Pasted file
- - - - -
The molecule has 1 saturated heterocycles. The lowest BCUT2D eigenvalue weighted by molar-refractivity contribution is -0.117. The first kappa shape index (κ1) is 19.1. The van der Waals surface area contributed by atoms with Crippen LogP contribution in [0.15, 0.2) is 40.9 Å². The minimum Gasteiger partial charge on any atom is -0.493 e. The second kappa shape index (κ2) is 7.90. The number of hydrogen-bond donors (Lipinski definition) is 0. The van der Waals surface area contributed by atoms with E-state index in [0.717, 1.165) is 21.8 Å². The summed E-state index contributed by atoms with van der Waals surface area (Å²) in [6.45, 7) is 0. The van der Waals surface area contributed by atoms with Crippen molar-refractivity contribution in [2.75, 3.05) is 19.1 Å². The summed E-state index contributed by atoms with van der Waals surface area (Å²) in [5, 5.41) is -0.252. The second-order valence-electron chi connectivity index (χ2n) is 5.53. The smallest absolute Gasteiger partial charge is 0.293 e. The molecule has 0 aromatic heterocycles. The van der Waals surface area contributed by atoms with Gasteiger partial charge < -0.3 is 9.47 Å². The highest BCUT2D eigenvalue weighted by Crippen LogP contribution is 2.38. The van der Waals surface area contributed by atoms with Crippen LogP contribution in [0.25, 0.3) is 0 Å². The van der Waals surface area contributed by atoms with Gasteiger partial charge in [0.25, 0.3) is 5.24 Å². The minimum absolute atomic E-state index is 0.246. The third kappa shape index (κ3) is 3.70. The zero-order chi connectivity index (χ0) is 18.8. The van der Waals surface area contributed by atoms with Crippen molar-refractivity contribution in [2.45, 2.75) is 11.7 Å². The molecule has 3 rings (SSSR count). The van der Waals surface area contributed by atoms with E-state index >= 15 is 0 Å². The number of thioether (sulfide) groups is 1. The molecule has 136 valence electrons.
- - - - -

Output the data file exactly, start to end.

The molecule has 1 saturated heterocycles. The lowest BCUT2D eigenvalue weighted by molar-refractivity contribution is -0.117. The first kappa shape index (κ1) is 19.1. The van der Waals surface area contributed by atoms with Crippen LogP contribution in [0.15, 0.2) is 40.9 Å². The minimum Gasteiger partial charge on any atom is -0.493 e. The second kappa shape index (κ2) is 7.90. The number of hydrogen-bond donors (Lipinski definition) is 0. The van der Waals surface area contributed by atoms with E-state index in [0.717, 1.165) is 21.8 Å². The summed E-state index contributed by atoms with van der Waals surface area (Å²) in [6.45, 7) is 0. The van der Waals surface area contributed by atoms with Crippen molar-refractivity contribution in [2.75, 3.05) is 19.1 Å². The summed E-state index contributed by atoms with van der Waals surface area (Å²) in [5, 5.41) is -0.252. The second-order valence-electron chi connectivity index (χ2n) is 5.53. The smallest absolute Gasteiger partial charge is 0.293 e. The molecule has 0 aromatic heterocycles. The van der Waals surface area contributed by atoms with Gasteiger partial charge < -0.3 is 9.47 Å². The highest BCUT2D eigenvalue weighted by Crippen LogP contribution is 2.38. The van der Waals surface area contributed by atoms with Crippen LogP contribution in [0.25, 0.3) is 0 Å². The van der Waals surface area contributed by atoms with Gasteiger partial charge in [0.25, 0.3) is 5.24 Å². The minimum absolute atomic E-state index is 0.246. The third kappa shape index (κ3) is 3.70. The zero-order chi connectivity index (χ0) is 18.8. The van der Waals surface area contributed by atoms with Crippen molar-refractivity contribution in [2.45, 2.75) is 11.7 Å². The molecule has 3 rings (SSSR count). The van der Waals surface area contributed by atoms with E-state index >= 15 is 0 Å². The number of thioether (sulfide) groups is 1. The molecule has 136 valence electrons.